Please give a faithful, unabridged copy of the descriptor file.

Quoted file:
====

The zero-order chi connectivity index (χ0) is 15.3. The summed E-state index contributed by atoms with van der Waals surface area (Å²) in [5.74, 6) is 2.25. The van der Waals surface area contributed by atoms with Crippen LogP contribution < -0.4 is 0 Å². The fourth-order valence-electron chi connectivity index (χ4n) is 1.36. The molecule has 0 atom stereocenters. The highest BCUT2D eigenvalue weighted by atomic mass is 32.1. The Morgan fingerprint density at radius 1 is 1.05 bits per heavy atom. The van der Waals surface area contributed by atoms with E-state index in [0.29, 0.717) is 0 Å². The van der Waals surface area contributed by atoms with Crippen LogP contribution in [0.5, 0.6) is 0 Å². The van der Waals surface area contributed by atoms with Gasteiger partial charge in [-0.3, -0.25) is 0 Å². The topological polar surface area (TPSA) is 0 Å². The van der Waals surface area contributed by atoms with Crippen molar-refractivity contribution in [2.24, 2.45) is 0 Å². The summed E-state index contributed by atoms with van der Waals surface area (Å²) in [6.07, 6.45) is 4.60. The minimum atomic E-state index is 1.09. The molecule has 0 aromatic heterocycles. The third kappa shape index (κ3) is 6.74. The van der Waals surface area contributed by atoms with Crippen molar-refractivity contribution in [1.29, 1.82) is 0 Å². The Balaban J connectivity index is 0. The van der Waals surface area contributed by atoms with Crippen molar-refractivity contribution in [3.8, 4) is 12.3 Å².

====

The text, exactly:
The zero-order chi connectivity index (χ0) is 15.3. The summed E-state index contributed by atoms with van der Waals surface area (Å²) in [5.74, 6) is 2.25. The van der Waals surface area contributed by atoms with Crippen LogP contribution < -0.4 is 0 Å². The fourth-order valence-electron chi connectivity index (χ4n) is 1.36. The molecule has 0 atom stereocenters. The highest BCUT2D eigenvalue weighted by atomic mass is 32.1. The Morgan fingerprint density at radius 1 is 1.05 bits per heavy atom. The van der Waals surface area contributed by atoms with E-state index in [0.29, 0.717) is 0 Å². The van der Waals surface area contributed by atoms with Crippen LogP contribution in [0.5, 0.6) is 0 Å². The van der Waals surface area contributed by atoms with Gasteiger partial charge in [-0.3, -0.25) is 0 Å². The topological polar surface area (TPSA) is 0 Å². The van der Waals surface area contributed by atoms with Crippen molar-refractivity contribution in [2.24, 2.45) is 0 Å². The summed E-state index contributed by atoms with van der Waals surface area (Å²) in [6.07, 6.45) is 4.60. The minimum atomic E-state index is 1.09. The molecule has 0 aromatic heterocycles. The third kappa shape index (κ3) is 6.74. The van der Waals surface area contributed by atoms with Crippen molar-refractivity contribution in [1.29, 1.82) is 0 Å². The Balaban J connectivity index is 0. The van der Waals surface area contributed by atoms with Crippen molar-refractivity contribution in [3.8, 4) is 12.3 Å².